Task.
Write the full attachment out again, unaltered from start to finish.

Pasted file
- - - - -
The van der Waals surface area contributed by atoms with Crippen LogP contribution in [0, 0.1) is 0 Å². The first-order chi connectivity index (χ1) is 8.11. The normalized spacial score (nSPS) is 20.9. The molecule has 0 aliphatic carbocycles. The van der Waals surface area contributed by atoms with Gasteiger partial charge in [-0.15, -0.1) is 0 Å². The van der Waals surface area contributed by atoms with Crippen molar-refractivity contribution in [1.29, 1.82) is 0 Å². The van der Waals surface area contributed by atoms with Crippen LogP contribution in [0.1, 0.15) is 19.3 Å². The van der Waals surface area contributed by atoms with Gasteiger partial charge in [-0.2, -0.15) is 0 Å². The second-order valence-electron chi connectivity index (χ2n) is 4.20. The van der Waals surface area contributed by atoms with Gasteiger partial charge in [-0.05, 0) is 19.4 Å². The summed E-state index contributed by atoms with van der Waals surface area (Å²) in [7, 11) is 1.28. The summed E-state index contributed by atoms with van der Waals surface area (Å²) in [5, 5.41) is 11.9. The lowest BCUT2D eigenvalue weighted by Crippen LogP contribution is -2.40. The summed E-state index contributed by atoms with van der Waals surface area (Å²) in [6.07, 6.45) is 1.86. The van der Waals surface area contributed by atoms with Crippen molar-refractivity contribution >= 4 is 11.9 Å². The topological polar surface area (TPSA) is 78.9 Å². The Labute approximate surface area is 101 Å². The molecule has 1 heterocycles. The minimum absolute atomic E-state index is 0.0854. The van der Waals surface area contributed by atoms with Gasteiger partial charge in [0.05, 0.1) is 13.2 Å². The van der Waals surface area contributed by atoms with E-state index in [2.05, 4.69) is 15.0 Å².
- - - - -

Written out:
The van der Waals surface area contributed by atoms with Crippen LogP contribution in [0, 0.1) is 0 Å². The first-order chi connectivity index (χ1) is 8.11. The normalized spacial score (nSPS) is 20.9. The molecule has 0 aliphatic carbocycles. The van der Waals surface area contributed by atoms with Gasteiger partial charge in [-0.15, -0.1) is 0 Å². The van der Waals surface area contributed by atoms with Crippen molar-refractivity contribution in [1.29, 1.82) is 0 Å². The van der Waals surface area contributed by atoms with Crippen LogP contribution in [0.1, 0.15) is 19.3 Å². The van der Waals surface area contributed by atoms with Gasteiger partial charge in [-0.2, -0.15) is 0 Å². The second-order valence-electron chi connectivity index (χ2n) is 4.20. The van der Waals surface area contributed by atoms with Gasteiger partial charge in [-0.05, 0) is 19.4 Å². The summed E-state index contributed by atoms with van der Waals surface area (Å²) in [7, 11) is 1.28. The summed E-state index contributed by atoms with van der Waals surface area (Å²) in [5, 5.41) is 11.9. The lowest BCUT2D eigenvalue weighted by Crippen LogP contribution is -2.40. The summed E-state index contributed by atoms with van der Waals surface area (Å²) in [6.07, 6.45) is 1.86. The van der Waals surface area contributed by atoms with Crippen molar-refractivity contribution >= 4 is 11.9 Å². The topological polar surface area (TPSA) is 78.9 Å². The Labute approximate surface area is 101 Å². The molecule has 1 heterocycles. The minimum absolute atomic E-state index is 0.0854. The van der Waals surface area contributed by atoms with Gasteiger partial charge in [0.05, 0.1) is 13.2 Å². The van der Waals surface area contributed by atoms with E-state index in [2.05, 4.69) is 15.0 Å².